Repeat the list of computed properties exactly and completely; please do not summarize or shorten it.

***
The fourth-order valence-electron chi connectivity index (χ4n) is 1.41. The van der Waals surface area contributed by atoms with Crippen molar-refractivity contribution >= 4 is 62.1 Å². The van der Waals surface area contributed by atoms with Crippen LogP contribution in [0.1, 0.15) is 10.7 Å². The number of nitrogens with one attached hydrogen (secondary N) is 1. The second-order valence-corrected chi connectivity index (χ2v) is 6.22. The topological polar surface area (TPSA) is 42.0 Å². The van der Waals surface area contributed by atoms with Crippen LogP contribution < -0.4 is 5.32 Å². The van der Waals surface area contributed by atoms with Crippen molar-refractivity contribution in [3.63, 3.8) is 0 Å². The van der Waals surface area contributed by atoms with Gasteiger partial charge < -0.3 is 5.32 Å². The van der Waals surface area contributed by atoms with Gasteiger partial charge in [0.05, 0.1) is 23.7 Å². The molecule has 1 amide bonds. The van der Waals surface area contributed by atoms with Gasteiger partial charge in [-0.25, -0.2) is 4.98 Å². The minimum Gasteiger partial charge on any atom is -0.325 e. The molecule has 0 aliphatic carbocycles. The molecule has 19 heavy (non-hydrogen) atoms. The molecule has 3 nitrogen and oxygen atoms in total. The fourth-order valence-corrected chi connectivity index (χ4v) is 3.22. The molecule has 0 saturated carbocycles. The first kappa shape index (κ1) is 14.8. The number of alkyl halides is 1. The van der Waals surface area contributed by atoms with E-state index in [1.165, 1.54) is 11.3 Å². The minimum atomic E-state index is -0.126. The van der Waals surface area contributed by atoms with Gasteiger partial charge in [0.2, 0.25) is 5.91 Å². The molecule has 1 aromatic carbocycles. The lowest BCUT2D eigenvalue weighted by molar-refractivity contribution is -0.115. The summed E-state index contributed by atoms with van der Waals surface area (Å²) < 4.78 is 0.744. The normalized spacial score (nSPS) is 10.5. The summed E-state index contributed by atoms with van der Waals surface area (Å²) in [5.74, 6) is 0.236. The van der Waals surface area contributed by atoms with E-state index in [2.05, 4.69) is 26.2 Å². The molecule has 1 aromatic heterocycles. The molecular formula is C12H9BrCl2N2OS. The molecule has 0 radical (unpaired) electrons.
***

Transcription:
The fourth-order valence-electron chi connectivity index (χ4n) is 1.41. The van der Waals surface area contributed by atoms with Crippen molar-refractivity contribution >= 4 is 62.1 Å². The van der Waals surface area contributed by atoms with Crippen LogP contribution in [0.1, 0.15) is 10.7 Å². The number of nitrogens with one attached hydrogen (secondary N) is 1. The second-order valence-corrected chi connectivity index (χ2v) is 6.22. The topological polar surface area (TPSA) is 42.0 Å². The van der Waals surface area contributed by atoms with Crippen LogP contribution < -0.4 is 5.32 Å². The van der Waals surface area contributed by atoms with Crippen molar-refractivity contribution in [3.63, 3.8) is 0 Å². The van der Waals surface area contributed by atoms with Gasteiger partial charge < -0.3 is 5.32 Å². The van der Waals surface area contributed by atoms with Gasteiger partial charge in [0.05, 0.1) is 23.7 Å². The molecule has 1 amide bonds. The van der Waals surface area contributed by atoms with Gasteiger partial charge in [-0.25, -0.2) is 4.98 Å². The minimum Gasteiger partial charge on any atom is -0.325 e. The molecule has 0 aliphatic carbocycles. The molecule has 19 heavy (non-hydrogen) atoms. The molecule has 3 nitrogen and oxygen atoms in total. The fourth-order valence-corrected chi connectivity index (χ4v) is 3.22. The molecule has 0 saturated carbocycles. The first kappa shape index (κ1) is 14.8. The number of alkyl halides is 1. The van der Waals surface area contributed by atoms with E-state index in [1.165, 1.54) is 11.3 Å². The minimum atomic E-state index is -0.126. The van der Waals surface area contributed by atoms with Gasteiger partial charge in [0.2, 0.25) is 5.91 Å². The molecule has 1 aromatic carbocycles. The lowest BCUT2D eigenvalue weighted by molar-refractivity contribution is -0.115. The summed E-state index contributed by atoms with van der Waals surface area (Å²) < 4.78 is 0.744. The normalized spacial score (nSPS) is 10.5. The summed E-state index contributed by atoms with van der Waals surface area (Å²) in [5.74, 6) is 0.236. The van der Waals surface area contributed by atoms with E-state index in [2.05, 4.69) is 26.2 Å². The molecule has 1 aromatic heterocycles. The molecular formula is C12H9BrCl2N2OS. The molecule has 0 radical (unpaired) electrons.